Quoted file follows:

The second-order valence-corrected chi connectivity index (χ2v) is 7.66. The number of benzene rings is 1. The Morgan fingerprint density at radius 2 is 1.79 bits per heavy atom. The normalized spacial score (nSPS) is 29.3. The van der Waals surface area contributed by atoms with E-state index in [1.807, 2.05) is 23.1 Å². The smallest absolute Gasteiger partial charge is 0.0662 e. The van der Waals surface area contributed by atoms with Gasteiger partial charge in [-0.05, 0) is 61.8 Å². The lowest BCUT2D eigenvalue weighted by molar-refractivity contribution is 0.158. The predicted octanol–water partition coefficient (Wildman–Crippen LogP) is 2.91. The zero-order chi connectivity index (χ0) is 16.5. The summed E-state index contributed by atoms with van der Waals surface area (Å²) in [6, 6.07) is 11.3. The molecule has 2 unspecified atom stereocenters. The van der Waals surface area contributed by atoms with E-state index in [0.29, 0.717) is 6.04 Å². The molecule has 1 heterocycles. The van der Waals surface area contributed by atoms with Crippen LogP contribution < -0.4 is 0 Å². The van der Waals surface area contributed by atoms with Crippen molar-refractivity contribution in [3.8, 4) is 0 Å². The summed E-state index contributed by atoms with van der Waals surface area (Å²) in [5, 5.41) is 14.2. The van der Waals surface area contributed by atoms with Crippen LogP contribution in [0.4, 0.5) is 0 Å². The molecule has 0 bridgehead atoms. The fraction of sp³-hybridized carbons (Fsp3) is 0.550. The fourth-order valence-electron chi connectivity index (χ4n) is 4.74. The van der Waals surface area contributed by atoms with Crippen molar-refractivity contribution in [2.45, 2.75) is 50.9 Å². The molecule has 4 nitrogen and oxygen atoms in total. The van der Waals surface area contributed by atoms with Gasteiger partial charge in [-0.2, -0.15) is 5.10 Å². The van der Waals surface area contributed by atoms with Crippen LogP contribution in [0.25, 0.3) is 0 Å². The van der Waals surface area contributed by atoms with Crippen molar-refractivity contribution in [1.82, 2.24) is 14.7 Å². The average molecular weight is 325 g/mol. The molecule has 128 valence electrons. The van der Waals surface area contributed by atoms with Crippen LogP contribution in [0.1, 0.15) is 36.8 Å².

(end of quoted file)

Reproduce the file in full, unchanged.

The second-order valence-corrected chi connectivity index (χ2v) is 7.66. The number of benzene rings is 1. The Morgan fingerprint density at radius 2 is 1.79 bits per heavy atom. The normalized spacial score (nSPS) is 29.3. The van der Waals surface area contributed by atoms with E-state index in [1.807, 2.05) is 23.1 Å². The smallest absolute Gasteiger partial charge is 0.0662 e. The van der Waals surface area contributed by atoms with Gasteiger partial charge in [-0.05, 0) is 61.8 Å². The lowest BCUT2D eigenvalue weighted by molar-refractivity contribution is 0.158. The predicted octanol–water partition coefficient (Wildman–Crippen LogP) is 2.91. The zero-order chi connectivity index (χ0) is 16.5. The summed E-state index contributed by atoms with van der Waals surface area (Å²) in [6, 6.07) is 11.3. The molecule has 2 unspecified atom stereocenters. The van der Waals surface area contributed by atoms with E-state index in [0.29, 0.717) is 6.04 Å². The molecule has 1 heterocycles. The van der Waals surface area contributed by atoms with Crippen LogP contribution < -0.4 is 0 Å². The van der Waals surface area contributed by atoms with Crippen molar-refractivity contribution in [3.8, 4) is 0 Å². The summed E-state index contributed by atoms with van der Waals surface area (Å²) in [5, 5.41) is 14.2. The van der Waals surface area contributed by atoms with Crippen LogP contribution in [0.4, 0.5) is 0 Å². The molecule has 0 bridgehead atoms. The fraction of sp³-hybridized carbons (Fsp3) is 0.550. The fourth-order valence-electron chi connectivity index (χ4n) is 4.74. The van der Waals surface area contributed by atoms with Crippen molar-refractivity contribution in [2.45, 2.75) is 50.9 Å². The molecule has 4 nitrogen and oxygen atoms in total. The van der Waals surface area contributed by atoms with Gasteiger partial charge in [-0.2, -0.15) is 5.10 Å². The van der Waals surface area contributed by atoms with Crippen LogP contribution in [0.25, 0.3) is 0 Å². The van der Waals surface area contributed by atoms with Crippen molar-refractivity contribution in [1.82, 2.24) is 14.7 Å². The average molecular weight is 325 g/mol. The molecule has 128 valence electrons. The van der Waals surface area contributed by atoms with Crippen LogP contribution in [0.1, 0.15) is 36.8 Å².